Head-Fi.org › Forums › Equipment Forums › Sound Science › Tom's Hardware Hi-Fi equipment test
New Posts  All Forums:Forum Nav:

Tom's Hardware Hi-Fi equipment test - Page 2

post #16 of 79
Quote:
Originally Posted by linglingjr View Post
 

Says the guy with the $400+ record player lol


Yeah well, turntables DO sound different, or rather tone-arms and cartridges do sound different .

So do microphones and speakers .

Everything else sounds exactly the same provided it's properly designed and operating within specs.


Edited by bufferoverflow - 2/26/14 at 2:46pm
post #17 of 79
Quote:
Originally Posted by cel4145 View Post

I would disagree because it would seem like the noise floor could vary depending on the implementation (the computer). It might be subtle or might be more noticeable. When I got the ODAC, I thought it sounded a little bit darker in depth of silence than the STX (otherwise, pretty much the same in SQ). But I how would I have known that if I didn't have anything to compare the STX to?

 

It should be possible to tell silence apart from non-silence in a listening test. You can compare the STX to not having the headphones plugged into anything, or switching the card to line output (which disconnects the headphone jack with relays). If you mean the difference is so small that you cannot tell if there is any noise, even while there is no music to mask it, then why worry about it ? On the other hand, if you mean the ODAC has better "depth of silence" (without any actual identifiable noise on the sound card) specifically while playing music, then sighted listening could have been a problem.

 

Of course, it is also possible to create a loopback recording from the headphone output (this does not give reliable results with an external amplifier that might be susceptible to ground loop issues), and then play it back at an amplified level just to be sure if there is no interference.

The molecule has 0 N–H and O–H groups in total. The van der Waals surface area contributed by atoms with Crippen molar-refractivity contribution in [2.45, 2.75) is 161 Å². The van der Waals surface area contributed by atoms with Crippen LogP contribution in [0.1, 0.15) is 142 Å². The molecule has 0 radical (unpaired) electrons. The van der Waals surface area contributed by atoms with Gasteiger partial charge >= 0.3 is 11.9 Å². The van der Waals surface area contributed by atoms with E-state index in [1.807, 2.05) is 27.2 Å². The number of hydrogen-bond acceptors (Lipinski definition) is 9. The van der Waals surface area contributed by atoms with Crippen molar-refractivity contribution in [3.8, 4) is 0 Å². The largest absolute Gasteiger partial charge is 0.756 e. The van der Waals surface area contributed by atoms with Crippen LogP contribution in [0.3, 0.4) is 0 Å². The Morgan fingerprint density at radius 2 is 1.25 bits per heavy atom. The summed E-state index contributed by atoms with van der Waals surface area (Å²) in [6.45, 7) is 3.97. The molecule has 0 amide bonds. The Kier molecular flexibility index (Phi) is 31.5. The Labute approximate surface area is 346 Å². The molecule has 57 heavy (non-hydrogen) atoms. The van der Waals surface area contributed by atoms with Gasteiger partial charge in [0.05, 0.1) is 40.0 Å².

Note that the STX could have audible noise, regardless of the computer, with some very sensitive headphones and IEMs, especially at 44.1 kHz sample rate. This is not interference, but the "normal" noise floor of the card, which is relatively high on the headphone output because it does not have any analog volume or gain control. It is recommended to use the built-in headphone amplifier with medium to high impedance headphones anyway, because of the output impedance.

post #18 of 79

Wait, so above 44.1 doesn't matter but DSD was preferred over PCM on a crappy setup. Something I don't agree with but when using a recording that you don't know how encoded or perhaps remixed through a questionable source, anything can happen. Using USB/computer as source to make absolute statements about performance of formats or res is like evaluating Gogan through rose colored gases. If you don't want to hear important differences, this is a great way to do it. It's like a self fulfilling prophesy. USB audio is so common that this post should be universally hated but so be it. 

post #19 of 79
Quote:
Originally Posted by stv014 View Post